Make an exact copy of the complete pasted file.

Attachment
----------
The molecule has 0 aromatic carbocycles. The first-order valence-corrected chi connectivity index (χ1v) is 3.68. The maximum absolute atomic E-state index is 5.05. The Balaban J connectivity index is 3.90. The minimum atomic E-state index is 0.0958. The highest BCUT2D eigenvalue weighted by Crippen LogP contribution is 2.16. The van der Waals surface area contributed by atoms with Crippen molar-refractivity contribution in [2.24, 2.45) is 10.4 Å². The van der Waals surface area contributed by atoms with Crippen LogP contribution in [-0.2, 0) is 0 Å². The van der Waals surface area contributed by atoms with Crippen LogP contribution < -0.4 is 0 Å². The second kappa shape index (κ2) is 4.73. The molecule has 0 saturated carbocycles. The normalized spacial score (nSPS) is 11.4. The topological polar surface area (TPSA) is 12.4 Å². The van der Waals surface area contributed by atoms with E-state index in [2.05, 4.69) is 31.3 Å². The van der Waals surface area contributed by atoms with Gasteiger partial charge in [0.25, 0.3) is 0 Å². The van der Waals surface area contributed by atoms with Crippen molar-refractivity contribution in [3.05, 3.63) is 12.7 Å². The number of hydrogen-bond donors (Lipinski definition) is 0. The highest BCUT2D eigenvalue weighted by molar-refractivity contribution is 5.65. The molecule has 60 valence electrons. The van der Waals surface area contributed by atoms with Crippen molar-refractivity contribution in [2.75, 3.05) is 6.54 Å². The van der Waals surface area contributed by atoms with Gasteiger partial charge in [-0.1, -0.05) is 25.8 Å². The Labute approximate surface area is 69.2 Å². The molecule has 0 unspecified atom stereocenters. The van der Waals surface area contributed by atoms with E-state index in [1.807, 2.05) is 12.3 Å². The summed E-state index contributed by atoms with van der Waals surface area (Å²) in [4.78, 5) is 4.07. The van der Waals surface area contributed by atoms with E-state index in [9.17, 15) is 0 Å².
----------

The molecule has 0 aromatic carbocycles. The first-order valence-corrected chi connectivity index (χ1v) is 3.68. The maximum absolute atomic E-state index is 5.05. The Balaban J connectivity index is 3.90. The minimum atomic E-state index is 0.0958. The highest BCUT2D eigenvalue weighted by Crippen LogP contribution is 2.16. The van der Waals surface area contributed by atoms with Crippen molar-refractivity contribution in [2.24, 2.45) is 10.4 Å². The van der Waals surface area contributed by atoms with Crippen LogP contribution in [-0.2, 0) is 0 Å². The van der Waals surface area contributed by atoms with Crippen LogP contribution < -0.4 is 0 Å². The second kappa shape index (κ2) is 4.73. The molecule has 0 saturated carbocycles. The normalized spacial score (nSPS) is 11.4. The topological polar surface area (TPSA) is 12.4 Å². The van der Waals surface area contributed by atoms with E-state index in [2.05, 4.69) is 31.3 Å². The van der Waals surface area contributed by atoms with Gasteiger partial charge in [0.25, 0.3) is 0 Å². The van der Waals surface area contributed by atoms with Crippen molar-refractivity contribution in [3.05, 3.63) is 12.7 Å². The number of hydrogen-bond donors (Lipinski definition) is 0. The highest BCUT2D eigenvalue weighted by molar-refractivity contribution is 5.65. The molecule has 60 valence electrons. The van der Waals surface area contributed by atoms with Crippen molar-refractivity contribution in [2.75, 3.05) is 6.54 Å². The van der Waals surface area contributed by atoms with Gasteiger partial charge in [-0.1, -0.05) is 25.8 Å². The Labute approximate surface area is 69.2 Å². The molecule has 0 unspecified atom stereocenters. The van der Waals surface area contributed by atoms with E-state index in [1.807, 2.05) is 12.3 Å². The summed E-state index contributed by atoms with van der Waals surface area (Å²) in [4.78, 5) is 4.07. The van der Waals surface area contributed by atoms with E-state index in [9.17, 15) is 0 Å².